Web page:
Federal authorities have announced nearly two dozen safety violations issued to an auto parts manufacturer after a bride-to-be who worked at its Alabama plant was crushed to death by a robotic machine. The US Occupational Safety and Health Administration on Wednesday announced 23 violations after investigating the death at the Ajin USA plant in Cusseta, Ala., about 90 miles southwest of Atlanta, the AP reports. Regina Allen Elsea, 20, was killed June 18, two weeks before her planned wedding day, OSHA said in a statement. The assembly line had stopped, and Elsea entered a robotic station to clear a sensor fault. "The robot restarted abruptly, crushing the young woman inside the machine," OSHA said. Workers at the plant stamp metal parts for Hyundai and Kia vehicles.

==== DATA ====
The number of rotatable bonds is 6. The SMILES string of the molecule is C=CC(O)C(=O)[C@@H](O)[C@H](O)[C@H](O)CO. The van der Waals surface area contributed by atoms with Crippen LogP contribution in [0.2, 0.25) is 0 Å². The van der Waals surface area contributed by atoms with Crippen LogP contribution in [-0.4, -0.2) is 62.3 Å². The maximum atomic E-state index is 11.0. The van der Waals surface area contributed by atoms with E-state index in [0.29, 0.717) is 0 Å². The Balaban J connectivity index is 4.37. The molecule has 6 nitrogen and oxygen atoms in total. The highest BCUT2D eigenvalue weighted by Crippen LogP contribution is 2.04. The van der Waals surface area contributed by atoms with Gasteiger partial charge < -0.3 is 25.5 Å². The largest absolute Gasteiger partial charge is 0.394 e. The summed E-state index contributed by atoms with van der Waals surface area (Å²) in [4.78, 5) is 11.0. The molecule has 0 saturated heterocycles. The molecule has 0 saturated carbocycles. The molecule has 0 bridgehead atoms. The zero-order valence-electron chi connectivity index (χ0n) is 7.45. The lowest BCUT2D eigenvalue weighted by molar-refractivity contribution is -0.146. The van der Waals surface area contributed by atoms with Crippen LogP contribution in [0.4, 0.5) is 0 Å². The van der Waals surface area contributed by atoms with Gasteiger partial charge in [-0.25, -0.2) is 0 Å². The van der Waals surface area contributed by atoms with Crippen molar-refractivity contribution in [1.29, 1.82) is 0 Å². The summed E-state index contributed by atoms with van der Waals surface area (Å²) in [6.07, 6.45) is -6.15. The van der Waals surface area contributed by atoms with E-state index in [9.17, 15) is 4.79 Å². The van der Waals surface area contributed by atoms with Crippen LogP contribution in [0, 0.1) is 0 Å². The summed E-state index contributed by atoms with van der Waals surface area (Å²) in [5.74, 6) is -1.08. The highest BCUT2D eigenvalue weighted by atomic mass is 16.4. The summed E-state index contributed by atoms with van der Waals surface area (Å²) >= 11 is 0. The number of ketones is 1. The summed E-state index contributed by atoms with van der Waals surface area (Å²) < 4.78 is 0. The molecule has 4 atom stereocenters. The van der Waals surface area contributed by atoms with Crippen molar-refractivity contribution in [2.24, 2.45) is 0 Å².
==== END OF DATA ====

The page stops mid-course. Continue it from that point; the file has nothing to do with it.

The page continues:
OSHA said Ajin failed to have procedures to prevent machinery from starting up during maintenance, among other violations. OSHA also said it cited two employee staffing agencies with four other safety violations. Together, the three firms face a total of more than $2.5 million in penalties. OSHA official David Michaels says he traveled to Korea in 2015 to meet top Hyundai and Kia managers to warn them of "hazardous conditions" at their suppliers. The companies' production targets are so high "that workers at their suppliers are often required to work six and sometimes seven days a week to meet the targets," Michaels said in a statement. "It appears that—to reduce its own costs in meeting these targets—this supplier cut corners on safety, at the expense of workers' lives and limbs," he added. (Read more robot stories.)